The Oldest Written Code

By: V. Scheil

Originally Published in 1920

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In a volume of SELECTED SUMERIAN AND BABYLONIAN TEXTS published by the University Museum, Henry Frederick Lutz has carefully copied, among many others, a few texts rightly catalogued by Dr. Stephen Langdon as SUMERIAN CODE OF LAWS (Nos. 100, 101, 102 and p. 128).

They are copies from tablets (probably school work) originating from Nippur and turn out to be extracts from a Code of Laws which may be considered as the prototype and source of Hammurabi’s Code. Some sentences of the latter (in Babylonian) are a servile translation of the former (in Sumerian).
The following are what I believe the most essential points in the three tablets (Nos. 100 and 101 are duplicates).

  1. Three paragraphs concerning land culture.
    1. Should the owner have granted a fallow land to a gardener to be planted as an orchard, if the latter has not entirely completed his work when they share, the fallow part shall fall to the gardener’s tot.This corresponds to the 61st article of the Code of Hammurabi. In a prior paragraph of the same is stated that after a lapse of five years they shall share equally, the first option being secured to the owner.
    2. Should a man enter another man’s orchard and abide in the plantation, he shall pay 10 silver shekels.A paragraph perhaps found in the great gap of the Code of Hammurabi, which begins precisely in this section.
    3. Should a man cut down a tree in another man’s orchard, he shall pay a half silver mine.This paragraph corresponds to the 59th article of the Code of Hammurabi, with only one addition, “without the owner’s consent.” The order of the paragraphs differ too, and this article is placed before the preceding.
  2. Two paragraphs concerning buildings.
    1. A house owner has a right to extend over a neighbouring waste ground provided he has given notice to the owner of the waste ground and they agree as to the terms of the rent, and he insures him against any damages done.
    2. Should the owner of a house not knowing how to manage it, let another man undertake it, the latter shall during three years profit by his industry, the owner not being empowered to turn him out.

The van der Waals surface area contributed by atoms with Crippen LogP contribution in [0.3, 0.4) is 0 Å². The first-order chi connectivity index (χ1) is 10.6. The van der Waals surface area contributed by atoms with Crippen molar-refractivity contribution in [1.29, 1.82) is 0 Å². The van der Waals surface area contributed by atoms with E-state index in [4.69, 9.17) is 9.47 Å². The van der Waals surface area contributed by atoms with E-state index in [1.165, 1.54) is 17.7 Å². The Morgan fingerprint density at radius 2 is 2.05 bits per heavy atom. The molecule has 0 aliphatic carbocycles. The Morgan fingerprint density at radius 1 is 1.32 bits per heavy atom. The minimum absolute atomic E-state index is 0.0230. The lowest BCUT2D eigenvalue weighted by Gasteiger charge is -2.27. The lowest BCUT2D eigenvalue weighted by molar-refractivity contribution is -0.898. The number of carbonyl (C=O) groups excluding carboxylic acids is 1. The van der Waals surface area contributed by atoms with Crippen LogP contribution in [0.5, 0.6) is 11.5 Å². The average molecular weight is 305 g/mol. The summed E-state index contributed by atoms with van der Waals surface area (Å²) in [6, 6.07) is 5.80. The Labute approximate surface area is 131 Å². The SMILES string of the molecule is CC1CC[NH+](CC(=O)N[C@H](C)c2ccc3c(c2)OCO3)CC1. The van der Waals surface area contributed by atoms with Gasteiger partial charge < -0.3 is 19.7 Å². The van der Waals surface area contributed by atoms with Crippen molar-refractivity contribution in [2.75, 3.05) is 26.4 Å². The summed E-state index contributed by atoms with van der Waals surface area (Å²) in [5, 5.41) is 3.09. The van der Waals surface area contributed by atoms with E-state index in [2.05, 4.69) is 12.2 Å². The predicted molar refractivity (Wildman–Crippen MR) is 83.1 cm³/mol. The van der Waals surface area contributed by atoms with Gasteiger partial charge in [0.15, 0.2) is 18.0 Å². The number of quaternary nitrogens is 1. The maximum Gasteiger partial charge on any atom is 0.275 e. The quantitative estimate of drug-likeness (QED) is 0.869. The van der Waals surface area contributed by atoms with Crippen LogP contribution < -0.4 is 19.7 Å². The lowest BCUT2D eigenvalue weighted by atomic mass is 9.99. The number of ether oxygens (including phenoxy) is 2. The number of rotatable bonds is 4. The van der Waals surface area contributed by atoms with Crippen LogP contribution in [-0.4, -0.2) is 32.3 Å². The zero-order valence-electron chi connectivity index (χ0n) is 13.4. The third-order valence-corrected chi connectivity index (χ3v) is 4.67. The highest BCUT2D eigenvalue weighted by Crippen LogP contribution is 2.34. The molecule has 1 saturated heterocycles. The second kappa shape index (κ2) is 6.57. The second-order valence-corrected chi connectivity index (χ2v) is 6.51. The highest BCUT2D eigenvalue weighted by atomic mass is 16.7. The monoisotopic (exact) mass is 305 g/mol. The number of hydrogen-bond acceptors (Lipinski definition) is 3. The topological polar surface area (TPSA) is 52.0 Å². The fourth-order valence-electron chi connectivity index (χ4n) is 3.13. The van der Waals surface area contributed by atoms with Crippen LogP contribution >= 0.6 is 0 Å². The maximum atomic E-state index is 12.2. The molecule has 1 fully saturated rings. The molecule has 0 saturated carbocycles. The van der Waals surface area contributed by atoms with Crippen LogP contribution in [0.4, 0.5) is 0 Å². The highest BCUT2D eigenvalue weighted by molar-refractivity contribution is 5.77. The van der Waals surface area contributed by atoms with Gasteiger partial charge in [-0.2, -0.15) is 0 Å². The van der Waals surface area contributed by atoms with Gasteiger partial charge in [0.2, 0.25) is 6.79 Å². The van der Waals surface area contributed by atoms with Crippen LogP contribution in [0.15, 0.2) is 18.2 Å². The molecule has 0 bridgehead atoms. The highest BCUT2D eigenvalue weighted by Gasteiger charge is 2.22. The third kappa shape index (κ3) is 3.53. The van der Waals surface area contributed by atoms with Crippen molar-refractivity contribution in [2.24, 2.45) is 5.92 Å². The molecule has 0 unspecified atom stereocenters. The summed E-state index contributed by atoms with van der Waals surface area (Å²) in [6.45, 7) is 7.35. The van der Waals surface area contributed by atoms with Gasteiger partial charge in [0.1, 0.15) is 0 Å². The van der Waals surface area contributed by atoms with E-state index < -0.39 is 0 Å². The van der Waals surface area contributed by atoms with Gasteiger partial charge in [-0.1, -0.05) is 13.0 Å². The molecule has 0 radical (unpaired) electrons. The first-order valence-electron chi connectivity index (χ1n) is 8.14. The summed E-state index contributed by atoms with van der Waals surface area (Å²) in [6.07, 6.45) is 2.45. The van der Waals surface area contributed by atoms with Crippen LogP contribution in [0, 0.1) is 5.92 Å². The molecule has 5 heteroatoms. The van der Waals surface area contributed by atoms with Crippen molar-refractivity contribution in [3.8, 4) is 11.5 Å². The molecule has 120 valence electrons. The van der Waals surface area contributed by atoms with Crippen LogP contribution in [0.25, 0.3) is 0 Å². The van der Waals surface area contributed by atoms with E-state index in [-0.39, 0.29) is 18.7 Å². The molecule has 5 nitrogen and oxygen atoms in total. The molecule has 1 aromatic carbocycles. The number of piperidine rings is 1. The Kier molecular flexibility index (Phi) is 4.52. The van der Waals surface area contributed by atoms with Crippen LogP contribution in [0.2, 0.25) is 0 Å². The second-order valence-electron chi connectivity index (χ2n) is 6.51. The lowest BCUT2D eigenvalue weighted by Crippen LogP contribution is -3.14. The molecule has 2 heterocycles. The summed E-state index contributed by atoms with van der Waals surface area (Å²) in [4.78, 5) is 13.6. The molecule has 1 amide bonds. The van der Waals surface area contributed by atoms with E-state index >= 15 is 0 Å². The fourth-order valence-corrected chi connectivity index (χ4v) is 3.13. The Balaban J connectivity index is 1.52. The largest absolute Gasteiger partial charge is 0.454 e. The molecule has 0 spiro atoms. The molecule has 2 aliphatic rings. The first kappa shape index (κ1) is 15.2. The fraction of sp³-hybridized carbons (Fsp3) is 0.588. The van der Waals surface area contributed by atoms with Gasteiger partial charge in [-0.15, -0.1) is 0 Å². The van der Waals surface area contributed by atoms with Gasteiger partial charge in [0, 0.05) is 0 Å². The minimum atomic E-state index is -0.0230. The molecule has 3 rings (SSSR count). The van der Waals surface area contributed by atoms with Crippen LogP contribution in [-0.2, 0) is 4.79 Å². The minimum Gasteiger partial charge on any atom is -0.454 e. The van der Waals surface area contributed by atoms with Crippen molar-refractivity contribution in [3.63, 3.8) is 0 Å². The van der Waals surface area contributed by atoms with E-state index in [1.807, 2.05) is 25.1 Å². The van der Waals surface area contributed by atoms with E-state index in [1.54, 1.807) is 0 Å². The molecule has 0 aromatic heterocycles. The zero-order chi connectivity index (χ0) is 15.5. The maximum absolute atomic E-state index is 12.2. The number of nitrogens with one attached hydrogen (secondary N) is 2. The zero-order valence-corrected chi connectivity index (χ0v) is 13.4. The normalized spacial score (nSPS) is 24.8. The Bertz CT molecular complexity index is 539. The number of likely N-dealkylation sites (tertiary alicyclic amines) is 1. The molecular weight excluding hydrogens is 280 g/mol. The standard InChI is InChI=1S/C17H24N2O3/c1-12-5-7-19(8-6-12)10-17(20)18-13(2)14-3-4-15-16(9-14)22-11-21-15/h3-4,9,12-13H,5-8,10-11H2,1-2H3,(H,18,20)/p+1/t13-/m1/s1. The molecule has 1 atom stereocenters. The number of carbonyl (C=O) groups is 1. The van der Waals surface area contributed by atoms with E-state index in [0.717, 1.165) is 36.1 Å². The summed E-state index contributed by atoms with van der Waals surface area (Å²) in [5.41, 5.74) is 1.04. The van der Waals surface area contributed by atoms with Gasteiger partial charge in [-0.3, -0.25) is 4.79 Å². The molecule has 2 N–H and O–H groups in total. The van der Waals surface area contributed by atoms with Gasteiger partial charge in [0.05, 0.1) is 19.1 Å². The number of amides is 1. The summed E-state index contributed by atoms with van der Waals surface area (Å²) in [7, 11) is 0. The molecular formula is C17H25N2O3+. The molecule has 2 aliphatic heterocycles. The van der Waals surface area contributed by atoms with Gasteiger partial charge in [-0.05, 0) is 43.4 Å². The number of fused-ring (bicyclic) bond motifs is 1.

These two articles may have existed in the great gap of the Code of Hammurabi which we know contained this very section of laws relating to buildings.

  3. Two paragraphs concerning slaves.
    1. Should a man shelter a fugitive slave during a month, he shall give slave for slave, and in case he should not be able to do it, he shall pay 25 silver shekels.The Code of Hammurabi, Article 15, deals only with the desertion of the palace slaves and resolves on death penalty as a sanction for the receiver.
    2. Should a slave contest the rights of his master concerning his bondage he shall be convicted anew and sold.Article 282 of the Code of Hammurabi provides for the penalty in this case in the cutting of one ear.
  4. Two paragraphs concerning the responsibility of mercenaries.
    1. Should a mercenary driven by fear have neglected to face a danger threatening his master’s property, he is not guilty and shall stand before the court that suits him.
    2. If he was notoriously powerless, he is not guilty, nor is there any ground for a law suit.

    The Code of Hammurabi, Article 266, deals only with cases of open constraint against sheep herding. The shepherd is sworn in and discharged.

  5. Five articles relating to family affairs.
    1. Should a man marry a second wife who bears him children, this woman’s dowry belongs to her children, but the children of the first and of the second wife share equally the goods of their father.This corresponds to the 107th article of the Code of Hammurabi, expressed however in a more dilated form in the Code.
    2. Should there be living children of the wife, the children of the’ servant shall not share with them the house of the father, but the servant and her children shall be released from slavery.Compare Articles 170 and 171 of the Code of Hammurabi.
    3. Should the wife die and the husband marry the servant who bore him children, their condition is changed and they do increase the family.This text is truncated and the interpretation doubtful. Nothing of this kind is in the Code of Hammurabi.
    4. If the wife has borne no children and the husband has some children from his relations with another woman, he shall provide for her food and clothing, and the children of the other woman shall be heir to their father, but their mother shall not abide by the husband, so long as the wife is alive.Nothing of this kind is in the Code of Hammurabi.
    5. Should the wife be unfaithful, she shall live in a state of seclusion at home, and a second wife may eventually take her place and rank as first.Article 129 of the Code of Hammurabi condemns the partners in adultery to death by water. Provision being made for the grant of mercy. In fact the new text does not speak of effective adultery but only—maybe it is an euphemism—of turning the eyes aside.The text is truncated and our interpretation doubtful.


Cite This Article

Scheil, V.. "The Oldest Written Code." The Museum Journal XI, no. 3 (September, 1920): 130-132. Accessed April 18, 2024.

This digitized article is presented here as a historical reference and may not reflect the current views of the Penn Museum.

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